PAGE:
The story of how a 30-something carnivorous daughter-of-a-trapper ventured into a bold new vegan world.

Sunday, November 27, 2011

Random Musings

My husband called as I was leaving work last night with the "there's no food in the house" plea.  Would I, he wondered, bring something home for us to eat.  I didn't feel like stopping at the grocery store and then making something, so I did what so many working parents do.  I headed to the drive thru.  All of a sudden, as I waited for my turn in line, I had a news headline flashback.  Remember years ago when McDonald's was in the news for secretly using beef product in their french fries and hash browns?  At the time, I thought, "Who cares?".  Yesterday, I thought, "Oh, no!" 

You've ordered through a drive through speaker, right?  Have you tried to test the order takers product knowledge through a drive through speaker?  Ugh.  I'm sure they spit in my salad and fries.  The fries, it turns out, that aren't vegan after all.  Not that I really needed another reason to give up fast food forever.  It's funny how time can change your perspective. 

Friday, November 25, 2011

My Big, Fat Vegan Thanksgiving

Ah, Thanksgiving!  The first real test of our commitment to plant-based eating.  First, my mother calls. 

“Your brother tells us you’re a…vay-gan?”
“Vee-gan, mom.”
“What does that mean, vegan?”
“It means we are eating a plant-based diet.  No animal products, so no milk, no cheese, no meat.”
“Oh.  Why?”
“Health reasons.  I saw this research that showed how people in other countries, who don’t eat as much meat and dairy, don’t have the problems with obesity and cancers as we do here.”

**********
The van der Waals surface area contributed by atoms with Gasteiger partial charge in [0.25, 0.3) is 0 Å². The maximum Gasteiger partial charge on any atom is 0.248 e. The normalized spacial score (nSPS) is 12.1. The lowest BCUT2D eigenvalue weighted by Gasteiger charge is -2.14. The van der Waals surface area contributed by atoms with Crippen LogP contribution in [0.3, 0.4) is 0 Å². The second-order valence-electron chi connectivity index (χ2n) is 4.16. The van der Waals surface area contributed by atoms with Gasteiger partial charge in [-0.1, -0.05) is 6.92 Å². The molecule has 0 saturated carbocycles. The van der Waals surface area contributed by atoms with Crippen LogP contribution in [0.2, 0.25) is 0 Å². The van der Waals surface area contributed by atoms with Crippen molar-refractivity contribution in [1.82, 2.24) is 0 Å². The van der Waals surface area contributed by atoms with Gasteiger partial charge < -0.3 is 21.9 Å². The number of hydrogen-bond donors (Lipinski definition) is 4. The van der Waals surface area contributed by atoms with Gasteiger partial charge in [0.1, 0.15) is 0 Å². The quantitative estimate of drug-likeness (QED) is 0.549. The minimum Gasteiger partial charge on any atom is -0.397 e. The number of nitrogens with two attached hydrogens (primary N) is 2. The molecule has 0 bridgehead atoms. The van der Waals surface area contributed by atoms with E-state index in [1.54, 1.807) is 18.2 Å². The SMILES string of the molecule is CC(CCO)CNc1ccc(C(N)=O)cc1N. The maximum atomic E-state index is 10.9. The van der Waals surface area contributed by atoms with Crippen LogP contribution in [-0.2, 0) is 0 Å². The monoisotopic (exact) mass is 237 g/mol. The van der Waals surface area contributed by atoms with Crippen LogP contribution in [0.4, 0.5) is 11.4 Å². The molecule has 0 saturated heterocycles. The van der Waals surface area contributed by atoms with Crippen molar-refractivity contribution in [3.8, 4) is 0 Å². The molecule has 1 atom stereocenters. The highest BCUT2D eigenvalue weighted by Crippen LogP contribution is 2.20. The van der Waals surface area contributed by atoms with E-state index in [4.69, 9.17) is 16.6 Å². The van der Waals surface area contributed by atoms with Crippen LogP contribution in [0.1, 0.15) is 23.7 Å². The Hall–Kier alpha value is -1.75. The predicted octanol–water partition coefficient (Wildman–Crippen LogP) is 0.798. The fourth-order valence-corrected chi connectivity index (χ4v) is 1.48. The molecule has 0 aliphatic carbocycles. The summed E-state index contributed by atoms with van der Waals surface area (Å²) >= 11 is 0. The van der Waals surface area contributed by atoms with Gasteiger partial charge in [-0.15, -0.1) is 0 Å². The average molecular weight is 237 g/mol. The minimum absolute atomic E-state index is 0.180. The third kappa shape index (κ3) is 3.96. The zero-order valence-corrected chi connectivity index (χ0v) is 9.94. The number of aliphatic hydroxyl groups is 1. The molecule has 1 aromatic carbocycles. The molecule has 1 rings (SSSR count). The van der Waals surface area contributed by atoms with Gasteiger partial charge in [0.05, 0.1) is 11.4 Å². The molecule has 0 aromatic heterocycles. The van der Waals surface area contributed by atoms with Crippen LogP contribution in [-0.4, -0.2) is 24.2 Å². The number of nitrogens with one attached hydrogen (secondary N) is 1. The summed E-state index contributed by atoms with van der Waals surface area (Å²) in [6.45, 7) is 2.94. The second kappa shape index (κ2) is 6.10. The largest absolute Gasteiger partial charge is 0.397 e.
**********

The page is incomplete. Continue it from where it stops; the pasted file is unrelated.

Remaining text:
Mom calls me back to tell me that my dad doesn’t feel up to having us over for a full Thanksgiving dinner.  We settle on ice cream and cake for my daughter’s birthday. 

Next up, my husband’s side of the family.  Luckily, I wasn’t present when John explained to Grandma Mason we were following a vegan diet.  How did she take it?  Well, she told him about “someone” she knew whose kids almost died because their parents put them on a vegetarian diet and they didn’t get enough protein or vitamins, but she did volunteer to tweak her usual feast to include some vegan options. 

Dinner was well enough.  She made a giant ham, which John and I both resisted.  We had plain baked sweet potatoes, plain boiled white potatoes, plain peas and a giant salad, complete with some yummy wonton strips she’d tracked down since croutons have milk and cheese in them. 

I gave her an “A” for effort, even though we had this conversation after dinner:
Grandma:  “Have a piece of pie, Tab.”
Me:  “No, thanks.”
Grandma:  “I know you can’t eat the crust, but you could eat some apple pie filling.”
Me:  “Doesn’t it have butter in it?”
Grandma:  “Sure, but not very much.”

Then, it was off to my parents house.  There was vanilla cake, per my daughter’s request, and a couple of different kinds of ice cream.  John and I brought two different non-dairy ice creams to try, and everyone wanted a bite.  Here’s the “scoop”, pun intended.

For John, I got Organic So Delicious Chocolate Walnut Brownie (retail:  $4.50 at my local health food store).  It’s a soy based “ice cream”.  It WAS so delicious!  The little bits of brownies and walnuts were super yummy, and overall it was a decadent, rich treat. 

For myself, I bought Luna & Larry’s Coconut Bliss Chocolate Hazelnut Fudge.  This is made from coconut milk and sweetened with agave (so, it’s organic, soy-free, dairy-free AND gluten-free).  At almost $7/pint, it’s not an everyday purchase, but it was really good and worth a splurge once a month or so. 

My mom, who is diabetic, was impressed with the flavor/texture as well as the sugar/carbs in a serving.  Nick, I know you and Amanda are reading this, so feel free to weigh in with your thoughts in the comments below!